Monday, 15 October 2012
What is the connection between Andrew Mitchell, the Government Chief Whip, and a £2.5m guineas Galileo colt out of the dam of Authorised, purchased at last week’s Tattersalls Book 1? Both illustrate the British obsession with aristocracy, superior breeding and the supposed differences between toffs and plebs. Indeed in racing it sometimes feels as though we are trapped inside the famous sketch involving John Cleese, Ronnie Barker and Ronnie Corbett. “I am upper class, and naturally can afford the best. I own the best mares and stallions and go to the best trainers. Economic crisis – what crisis? I look down on other owners. They are plebs, and little people.” “I am middle class. I aspire to being a bigger owner, and buy the best I can afford. I envy the top owners and hope I find a Saturday horse one day. I go to mid-week race meetings but at least they are on turf. I look down on those who go to Wolverhampton and Southwell.” “I am a syndicate owner. I am lower class. I get what’s left over. I go to the all-weather and the gaff tracks. I know my place.”
The rarefied, platinum end of racing occupies a space that is completely disconnected with economic reality. It is a closed world where the top breeding interests and wealthiest people are increasingly appropriating all the real equine stars. This makes it exceptionally hard to compete. Indeed a friend of mine who had a Cheltenham Festival winner twenty years ago was lucky enough to find another star recently, but was offered a sum that was impossible to refuse, given the current economic climate and paucity of prize money in racing.
This goes right to the heart of what we are trying to do in Owners for Owners. Apart from the very privileged few, the rest of us need to link up with others and “join forces to buy better horses”. Unfortunately some of the largest syndicates are either far too expensive (with 60% + of the cost going into their overheads) or are buying low-quality “fun horses” with little probability of winning big races.
However, it can be done. I am lucky enough to be involved in Jamie Snowden’s nine-year-old warrior, Marodima. Many can remember his former exploits in the Arkle and Champion Chase. Alas, he then went into a decline with many physical problems, but has bounced back in the twilight of his career. From 12th January to 5th October this year, he has run nine times, winning five races and being placed in the other four. His rating has gone up from 112 to 143. We are now considering taking him further afield, possibly Auteuil where there is superb prize money and obstacles that suit his style of jumping. Partnering with ambitious young trainers, enthusiastic co-owners and courageous horses such as Marodima is a real privilege.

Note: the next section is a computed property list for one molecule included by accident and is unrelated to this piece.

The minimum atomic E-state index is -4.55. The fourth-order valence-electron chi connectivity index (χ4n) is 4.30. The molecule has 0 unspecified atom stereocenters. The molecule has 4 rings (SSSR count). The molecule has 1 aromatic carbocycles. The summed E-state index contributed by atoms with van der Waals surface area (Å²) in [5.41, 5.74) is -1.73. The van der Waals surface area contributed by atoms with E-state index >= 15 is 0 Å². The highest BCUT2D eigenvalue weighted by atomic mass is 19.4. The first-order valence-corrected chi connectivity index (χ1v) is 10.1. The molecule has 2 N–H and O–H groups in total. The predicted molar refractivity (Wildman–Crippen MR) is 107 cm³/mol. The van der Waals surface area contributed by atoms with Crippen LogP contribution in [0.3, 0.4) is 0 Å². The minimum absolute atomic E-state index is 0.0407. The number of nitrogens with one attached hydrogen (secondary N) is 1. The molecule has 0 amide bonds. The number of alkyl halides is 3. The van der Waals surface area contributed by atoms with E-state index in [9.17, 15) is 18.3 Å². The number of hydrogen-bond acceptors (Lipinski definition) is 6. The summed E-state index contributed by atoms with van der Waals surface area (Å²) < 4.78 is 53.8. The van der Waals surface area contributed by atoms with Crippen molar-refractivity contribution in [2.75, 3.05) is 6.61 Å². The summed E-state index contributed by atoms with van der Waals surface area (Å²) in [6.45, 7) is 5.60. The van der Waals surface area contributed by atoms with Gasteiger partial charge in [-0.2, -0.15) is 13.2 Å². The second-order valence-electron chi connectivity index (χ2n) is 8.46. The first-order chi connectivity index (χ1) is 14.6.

Tuesday, 2 October 2012
Recently announced changes to the Grand National course appear to have been welcomed by most groups, although the RSPCA irritatingly gave Aintree a “yellow card”, which presumably means that any further casualties will lead to more protestations.
Lots of changes, most of them minor: start to be moved 90 yards further down the track, away from the noise of the stands; the no-go zone for jockeys to be increased to 30 yards from the starting tape; the starter’s rostrum to be placed alongside that zone; jockeys to be given a more detailed briefing before the race on both the rules and the need for co-operation with the starter; there will be a more consistent methodology (whatever that might mean) for the start; an additional catching pen will be trialled near fence 4 for loose horses; the landing areas for fences 4, 5 and 13 will be levelled out; a different central frame and core material for fences will be trialled at the Becher Chase meeting in December; and there will be an improvement in irrigation.
So, nothing too dramatic. Arguments had been put forward for a major reduction in field size, removing some fences, moving the start much nearer to the first fence and even changing the size and style of the fences. None of these have been acted upon.
The big issue is whether this is the end of the tinkering, or whether there are going to be endless changes after every National, depending on the casualties (which are, sadly, inevitable). No-one has problems with ongoing improvements and fine-tuning, but what shouldn’t be happening is for Aintree and racing to be permanently accommodating the views of lobby groups such as the RSPCA and World Horse Welfare. Indeed the risk is that the tinkering appears to be an implicit acceptance that in some way Aintree is ethically unacceptable from a horse welfare standpoint.
It really is about time that the racing industry embarked on a properly planned PR campaign of its own to defend Aintree, the National and, for that matter, National Hunt racing as a sport that is cherished by a large percentage of the population. In other words there is a line to be drawn here between risk and safety. Racing should not be afraid of standing up for the integrity of our sport.
On a different subject, everyone in racing was terribly upset by the recent death of a great supporter of the Grand National, Lord Oaksey. There was a lovely letter in the Racing Post recently which recalled his winning rides on Happy Medium in the Watney Mann Red Barrel Chase. Apparently part of the prize was a 36-gallon beer barrel and the noble lord, on the journey back home, opened it; with one of the happy drinkers being the horse himself, who swigged a bucket-full of beer. In the same race a year later, as the horse entered the home straight, he seemed to realise where he was. Oaksey reported that Happy Medium “pulled his way to the front like a thirsty man in a crowded bar, and won going away”. Doubtless they celebrated as before. RIP.